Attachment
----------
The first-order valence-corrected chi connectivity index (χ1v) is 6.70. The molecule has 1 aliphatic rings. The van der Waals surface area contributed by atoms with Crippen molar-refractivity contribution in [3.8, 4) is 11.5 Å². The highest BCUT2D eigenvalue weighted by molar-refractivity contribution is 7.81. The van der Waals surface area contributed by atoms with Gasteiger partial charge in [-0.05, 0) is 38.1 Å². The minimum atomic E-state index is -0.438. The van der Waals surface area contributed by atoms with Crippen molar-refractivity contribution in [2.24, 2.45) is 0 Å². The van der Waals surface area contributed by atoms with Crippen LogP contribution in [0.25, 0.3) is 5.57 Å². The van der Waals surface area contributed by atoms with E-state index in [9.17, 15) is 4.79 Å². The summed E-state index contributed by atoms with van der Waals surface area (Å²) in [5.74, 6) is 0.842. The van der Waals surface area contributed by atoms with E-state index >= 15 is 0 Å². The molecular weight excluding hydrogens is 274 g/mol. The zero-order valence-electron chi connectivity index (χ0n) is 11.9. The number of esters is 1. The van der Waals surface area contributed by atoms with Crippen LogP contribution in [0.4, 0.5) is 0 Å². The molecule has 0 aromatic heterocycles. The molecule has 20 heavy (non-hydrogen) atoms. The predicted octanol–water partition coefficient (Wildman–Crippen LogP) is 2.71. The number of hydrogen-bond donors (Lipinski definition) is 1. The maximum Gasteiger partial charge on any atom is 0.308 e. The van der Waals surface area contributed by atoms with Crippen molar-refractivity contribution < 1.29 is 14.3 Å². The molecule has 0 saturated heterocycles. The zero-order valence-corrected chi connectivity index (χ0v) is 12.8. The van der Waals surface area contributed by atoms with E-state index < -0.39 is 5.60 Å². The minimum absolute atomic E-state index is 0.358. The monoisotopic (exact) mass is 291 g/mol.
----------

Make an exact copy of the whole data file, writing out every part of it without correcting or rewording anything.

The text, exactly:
The first-order valence-corrected chi connectivity index (χ1v) is 6.70. The molecule has 1 aliphatic rings. The van der Waals surface area contributed by atoms with Crippen molar-refractivity contribution in [3.8, 4) is 11.5 Å². The highest BCUT2D eigenvalue weighted by molar-refractivity contribution is 7.81. The van der Waals surface area contributed by atoms with Gasteiger partial charge in [-0.05, 0) is 38.1 Å². The minimum atomic E-state index is -0.438. The van der Waals surface area contributed by atoms with Crippen molar-refractivity contribution in [2.24, 2.45) is 0 Å². The van der Waals surface area contributed by atoms with Crippen LogP contribution in [0.25, 0.3) is 5.57 Å². The van der Waals surface area contributed by atoms with E-state index in [9.17, 15) is 4.79 Å². The summed E-state index contributed by atoms with van der Waals surface area (Å²) in [5.74, 6) is 0.842. The van der Waals surface area contributed by atoms with E-state index >= 15 is 0 Å². The molecular weight excluding hydrogens is 274 g/mol. The zero-order valence-electron chi connectivity index (χ0n) is 11.9. The number of esters is 1. The van der Waals surface area contributed by atoms with Crippen LogP contribution in [0.4, 0.5) is 0 Å². The molecule has 0 aromatic heterocycles. The molecule has 20 heavy (non-hydrogen) atoms. The predicted octanol–water partition coefficient (Wildman–Crippen LogP) is 2.71. The number of hydrogen-bond donors (Lipinski definition) is 1. The maximum Gasteiger partial charge on any atom is 0.308 e. The van der Waals surface area contributed by atoms with Crippen molar-refractivity contribution < 1.29 is 14.3 Å². The molecule has 0 saturated heterocycles. The zero-order valence-corrected chi connectivity index (χ0v) is 12.8. The van der Waals surface area contributed by atoms with E-state index < -0.39 is 5.60 Å². The minimum absolute atomic E-state index is 0.358. The monoisotopic (exact) mass is 291 g/mol.